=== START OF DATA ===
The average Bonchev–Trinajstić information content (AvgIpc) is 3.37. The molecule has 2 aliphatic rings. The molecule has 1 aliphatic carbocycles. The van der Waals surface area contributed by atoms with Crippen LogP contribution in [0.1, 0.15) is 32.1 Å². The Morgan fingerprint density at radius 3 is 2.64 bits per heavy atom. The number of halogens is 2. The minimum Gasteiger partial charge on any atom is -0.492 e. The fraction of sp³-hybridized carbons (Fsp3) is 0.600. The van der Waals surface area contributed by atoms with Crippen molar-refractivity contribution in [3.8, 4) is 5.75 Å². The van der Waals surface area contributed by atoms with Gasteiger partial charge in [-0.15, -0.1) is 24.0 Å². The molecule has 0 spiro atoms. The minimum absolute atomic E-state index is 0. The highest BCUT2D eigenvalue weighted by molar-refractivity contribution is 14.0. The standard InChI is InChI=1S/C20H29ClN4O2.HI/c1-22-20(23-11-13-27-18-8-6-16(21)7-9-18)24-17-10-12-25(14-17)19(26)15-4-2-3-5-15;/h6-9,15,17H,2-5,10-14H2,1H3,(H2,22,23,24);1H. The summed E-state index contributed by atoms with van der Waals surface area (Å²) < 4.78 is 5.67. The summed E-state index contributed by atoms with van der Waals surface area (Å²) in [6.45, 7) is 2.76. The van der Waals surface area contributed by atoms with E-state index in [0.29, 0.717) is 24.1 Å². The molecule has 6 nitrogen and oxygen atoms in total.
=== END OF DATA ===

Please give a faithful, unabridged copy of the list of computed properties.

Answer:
The average Bonchev–Trinajstić information content (AvgIpc) is 3.37. The molecule has 2 aliphatic rings. The molecule has 1 aliphatic carbocycles. The van der Waals surface area contributed by atoms with Crippen LogP contribution in [0.1, 0.15) is 32.1 Å². The Morgan fingerprint density at radius 3 is 2.64 bits per heavy atom. The number of halogens is 2. The minimum Gasteiger partial charge on any atom is -0.492 e. The fraction of sp³-hybridized carbons (Fsp3) is 0.600. The van der Waals surface area contributed by atoms with Crippen molar-refractivity contribution in [3.8, 4) is 5.75 Å². The van der Waals surface area contributed by atoms with Gasteiger partial charge in [-0.15, -0.1) is 24.0 Å². The molecule has 0 spiro atoms. The minimum absolute atomic E-state index is 0. The highest BCUT2D eigenvalue weighted by molar-refractivity contribution is 14.0. The standard InChI is InChI=1S/C20H29ClN4O2.HI/c1-22-20(23-11-13-27-18-8-6-16(21)7-9-18)24-17-10-12-25(14-17)19(26)15-4-2-3-5-15;/h6-9,15,17H,2-5,10-14H2,1H3,(H2,22,23,24);1H. The summed E-state index contributed by atoms with van der Waals surface area (Å²) < 4.78 is 5.67. The summed E-state index contributed by atoms with van der Waals surface area (Å²) in [6.45, 7) is 2.76. The van der Waals surface area contributed by atoms with E-state index in [0.29, 0.717) is 24.1 Å². The molecule has 6 nitrogen and oxygen atoms in total.